Distracted by Nature - UPDATE November 11, 2018

My biggest distraction when I’m trying to do work that people tell me to do is the nature outside the window. Gray foxGray foxThey’re actually good for my health. If they aren’t where I can take a picture from my desk, I have to get up and get blood flowing. Animal minds are the most distracting. When they do something that show learning, body language, or problem solving, I can’t help but watch, knowing I’ll be scolded later for not getting enough done. I know I’m supposed to be the big boss, but things go best if I listen.

Today it was the gray foxes, especially the one with a black dot by the corner of its mouth. I had lined the railing with bologna after dark last night when the blue jays and crows were done for the day. This morning, it was all gone. Had the birds gotten it early before I got here? Then the fox came. It immediately leaped up onto the railing, went higher to get the suet off the roof of the little feeder, and made off down the driveway. Two ravens swooped at it, making it whirl around defensively but it didn't want to drop the suet. It dove into thick cover and disappeared. A little later, the fox was back. It leaped up onto the railing and sniffed the whole length of it where I’d put the bologna last night. I think I know who got it. Then it came back along the railing for a picture as it passed. When it was gone, I put a couple pieces of bologna on the railing. After a bit, it came back, spotted one, stood up and grabbed it. By that time, it was frozen and hard to eat. It bit pieces off, dropping it between bites. Eventually, the bologna fell through one of the spaces between the boards on the deck and was gone. The fox grabbed the other piece and carried it over to the door where there were no cracks for it to fall through, even though there was a scary person just behind the full-length glass of the door. I wanted to see more. As it was exploring, I eased the door open a crack and dropped a slice of bologna. The fox ran a little way down the steps and stopped. It came back and got the bologna and ate it in place, not running off scared with it. I eased the door open and dropped slices a couple more times. The fox caught on. It would go down a few steps each time, wait, and come up straight to it. Then it was gone—probably full. I put out some bologna on the railing and was distracted by blue jays coming for it the next couple hours and making me wave my arms instead of typing. It was a good day.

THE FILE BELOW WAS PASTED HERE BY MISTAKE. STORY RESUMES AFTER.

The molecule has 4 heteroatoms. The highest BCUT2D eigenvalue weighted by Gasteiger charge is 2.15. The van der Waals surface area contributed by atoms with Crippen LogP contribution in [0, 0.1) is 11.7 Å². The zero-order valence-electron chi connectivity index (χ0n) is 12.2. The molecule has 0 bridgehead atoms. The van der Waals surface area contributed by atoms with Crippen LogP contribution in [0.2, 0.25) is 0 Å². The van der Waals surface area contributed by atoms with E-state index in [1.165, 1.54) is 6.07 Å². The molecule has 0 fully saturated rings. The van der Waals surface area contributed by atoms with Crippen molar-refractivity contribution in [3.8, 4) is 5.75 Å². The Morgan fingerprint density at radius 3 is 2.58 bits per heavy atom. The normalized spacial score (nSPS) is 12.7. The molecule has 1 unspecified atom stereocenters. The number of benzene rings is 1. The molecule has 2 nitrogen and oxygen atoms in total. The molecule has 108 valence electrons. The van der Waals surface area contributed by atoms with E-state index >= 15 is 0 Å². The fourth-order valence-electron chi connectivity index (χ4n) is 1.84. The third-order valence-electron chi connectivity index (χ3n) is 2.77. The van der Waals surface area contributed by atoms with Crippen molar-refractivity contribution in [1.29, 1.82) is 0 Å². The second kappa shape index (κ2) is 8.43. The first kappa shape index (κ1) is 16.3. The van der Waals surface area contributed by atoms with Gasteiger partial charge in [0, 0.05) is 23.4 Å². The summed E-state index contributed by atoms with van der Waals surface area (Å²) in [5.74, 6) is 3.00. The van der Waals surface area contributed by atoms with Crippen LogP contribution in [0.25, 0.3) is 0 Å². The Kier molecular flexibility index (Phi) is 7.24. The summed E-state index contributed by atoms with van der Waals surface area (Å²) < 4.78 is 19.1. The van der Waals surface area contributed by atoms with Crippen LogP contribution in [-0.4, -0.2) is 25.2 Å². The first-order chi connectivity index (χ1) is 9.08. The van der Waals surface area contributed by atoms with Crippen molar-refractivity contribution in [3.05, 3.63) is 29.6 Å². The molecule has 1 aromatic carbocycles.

But I’m confused a bit about Ted. On November 9, I got an email at 11:30 AM saying: “Today, Nov. 9th, Ted didn't get up to eat. I think he's in for his season.” I didn’t hear anything more and put that in the update as gospel. Today, I received a video from a pond chat moderator of Ted eating a great bowl of grapes and other foods on November 9 a few minutes after noon. If the date and time on the video are right, I’m assuming that his noon meal on November 9 was his last meal as he dined in on that snowy day. https://www.youtube.com/watch?v=ug2EWR0rI8k (2:49 minutes)

The photo is the fox walking on the railing showing all that makes it a gray fox—the black tip on the tail, the black top edge of the tail, and the body and head pattern of orange and gray.

Thank you for all you do.

Lynn Rogers, Biologist, Wildlife Research Institute and North American Bear Center

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